Chocolate Swirled Clafoutis – We Should Cocoa 24
As soon as I heard that Janice of Farmersgirl Kitchen had picked cherries as the special ingredient for this month’s We Should Cocoa, I had clafoutis in mind. For Christmas I received a beautiful red clafoutis dish from my mother and although much admired, I hadn’t actually used it yet. This was the spur I needed.
Clafoutis is a simple dish which hails originally from the Limousin region of France where black cherries grow in abundance. The cherries should be cooked in the batter unpitted as the stones are meant to impart an almond flavour to the batter if left in. This is certainly how I remember it being served when I was living in Switzerland. In fact the very mention of clafoutis takes me straight back to my au pair days there many years ago. It was my first taste of the dish and also my first and only experience of an abundance of cherries – they seemed to grow everywhere. It should be served warm, rather than hot which allows the batter to firm up a bit and the flavours to be more prominent. If any fruit other than black cherries are used, it is no longer a clafoutis, apparently, but a flaugnarde.
When I checked through my books, using the wonderful Eat Your Books (head to my sidebar), I only had one recipe for a classic clafoutis (Clafoutis Limousin) and that was in The Cranks Bible by Nadine Abensur. It just needed a little extra something of course – chocolate. Cherries and dark chocolate are a classic combination, you only have to think Black Forest Gateau. So I thought I’d try swirling some chocolate through the mix to add a nice contrast and hopefully look good too. I made half of the quantity given, substituted reducrrant liqueur for cognac and left out the additional egg yolks. I also stuck to tradition and didn’t pit the cherries as Nadine directed. Apart from anything else, they are a pain to remove and easy enough to spit out, or did I mean delicately extract, when eating.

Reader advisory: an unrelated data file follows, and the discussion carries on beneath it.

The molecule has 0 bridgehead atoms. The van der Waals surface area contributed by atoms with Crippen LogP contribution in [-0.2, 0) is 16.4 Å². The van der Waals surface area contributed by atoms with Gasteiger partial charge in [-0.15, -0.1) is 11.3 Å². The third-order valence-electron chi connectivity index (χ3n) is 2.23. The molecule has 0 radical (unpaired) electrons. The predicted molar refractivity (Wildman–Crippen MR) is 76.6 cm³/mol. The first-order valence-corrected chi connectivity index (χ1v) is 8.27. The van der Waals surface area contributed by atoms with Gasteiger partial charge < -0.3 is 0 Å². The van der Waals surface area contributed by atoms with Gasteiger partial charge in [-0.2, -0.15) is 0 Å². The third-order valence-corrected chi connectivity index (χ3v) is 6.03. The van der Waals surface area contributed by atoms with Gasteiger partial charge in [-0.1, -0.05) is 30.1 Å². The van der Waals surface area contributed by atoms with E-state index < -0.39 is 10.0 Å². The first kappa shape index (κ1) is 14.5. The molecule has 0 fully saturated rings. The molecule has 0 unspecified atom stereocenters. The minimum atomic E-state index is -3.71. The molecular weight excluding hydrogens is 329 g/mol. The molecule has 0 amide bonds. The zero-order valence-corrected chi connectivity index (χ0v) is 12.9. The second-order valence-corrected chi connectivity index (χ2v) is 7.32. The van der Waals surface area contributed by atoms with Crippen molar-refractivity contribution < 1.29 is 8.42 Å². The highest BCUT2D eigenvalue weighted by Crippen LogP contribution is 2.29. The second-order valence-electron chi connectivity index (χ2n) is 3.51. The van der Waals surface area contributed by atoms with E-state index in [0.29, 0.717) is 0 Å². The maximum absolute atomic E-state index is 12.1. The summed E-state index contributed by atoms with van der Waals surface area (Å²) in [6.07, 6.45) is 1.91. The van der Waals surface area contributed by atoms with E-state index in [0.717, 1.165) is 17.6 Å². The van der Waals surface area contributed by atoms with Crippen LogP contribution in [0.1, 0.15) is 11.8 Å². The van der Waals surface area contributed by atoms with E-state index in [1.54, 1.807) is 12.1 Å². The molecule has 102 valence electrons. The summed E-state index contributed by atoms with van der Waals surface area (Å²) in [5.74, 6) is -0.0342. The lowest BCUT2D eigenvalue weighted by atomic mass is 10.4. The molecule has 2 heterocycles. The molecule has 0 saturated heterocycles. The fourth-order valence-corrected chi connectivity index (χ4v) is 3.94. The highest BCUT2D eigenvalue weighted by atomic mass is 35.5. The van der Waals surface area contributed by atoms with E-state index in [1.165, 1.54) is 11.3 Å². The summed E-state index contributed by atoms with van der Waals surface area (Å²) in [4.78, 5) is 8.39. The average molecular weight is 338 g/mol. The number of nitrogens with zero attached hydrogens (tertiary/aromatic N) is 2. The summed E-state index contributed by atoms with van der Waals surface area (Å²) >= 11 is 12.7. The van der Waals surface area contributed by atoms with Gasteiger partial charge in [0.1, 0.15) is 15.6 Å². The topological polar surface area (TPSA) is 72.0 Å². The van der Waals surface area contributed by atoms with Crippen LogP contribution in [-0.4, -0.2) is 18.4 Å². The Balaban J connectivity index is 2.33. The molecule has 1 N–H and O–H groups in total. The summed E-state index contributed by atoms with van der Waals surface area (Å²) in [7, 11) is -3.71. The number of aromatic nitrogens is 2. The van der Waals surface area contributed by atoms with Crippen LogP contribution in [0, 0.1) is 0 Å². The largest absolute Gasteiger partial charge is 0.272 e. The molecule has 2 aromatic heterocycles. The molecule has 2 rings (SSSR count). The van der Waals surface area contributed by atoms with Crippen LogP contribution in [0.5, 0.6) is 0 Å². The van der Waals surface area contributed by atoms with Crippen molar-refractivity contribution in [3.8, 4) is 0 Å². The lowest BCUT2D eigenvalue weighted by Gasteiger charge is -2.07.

This is what I did:
- Buttered my clafoutis dish.
- Sprinkled a dessertspoon of rose (caster) sugar over the base.
- Scattered 250g of large washed sweet black cherries around the dish.
- Whisked 30g of rose sugar with 2 large hens eggs until well incorporated.
- Whisked in 1/4 pt double cream and 1/4 pt milk.
- Sifted in 1 tbsp wholemeal flour, 1 tbsp white flour and a pinch of Pink Himalayan salt and folded into the egg mixture until just about smooth.
- Poured batter over the cherries.
- Melted 50g milk chocolate (G&B 35%) with 20g of unsalted butter in a pan over low heat.
- Poured this over the batter in an attempted swirly pattern.
- Spooned 2 tbsp redcurrant liqueur over the top.
- Baked at 190C for 30 minutes.
The chocolate effect was more of a drizzle than a swirl, but I was nonetheless pleased with the result and I’m raring to do it again. Because it looked so good, I didn’t dust icing sugar over the top as tradition demands.
Simple thought it may be, the clafoutis tasted absolutely delicious. The batter had transformed into a creamy custard which reminded me of creme caramel. CT thought the chocolate gave it a caramel quality which supported my finding. The cherries were delicious and the stones really did give an extra hit of almond. We both liked chocolate being swirled through the batter rather than thoroughly mixed in as it gave a nice contrast of flavours. In one of CTs mad moments, he reckoned that the chocolate taste punctuated his consciousness intermittently as it swirled around his mouth. It was not overly sweet, but very very tasty. We both agreed that this was comfort food at its most satisfying but without the stodge factor which is what you want in the summer, even though summer has failed to materialise this year.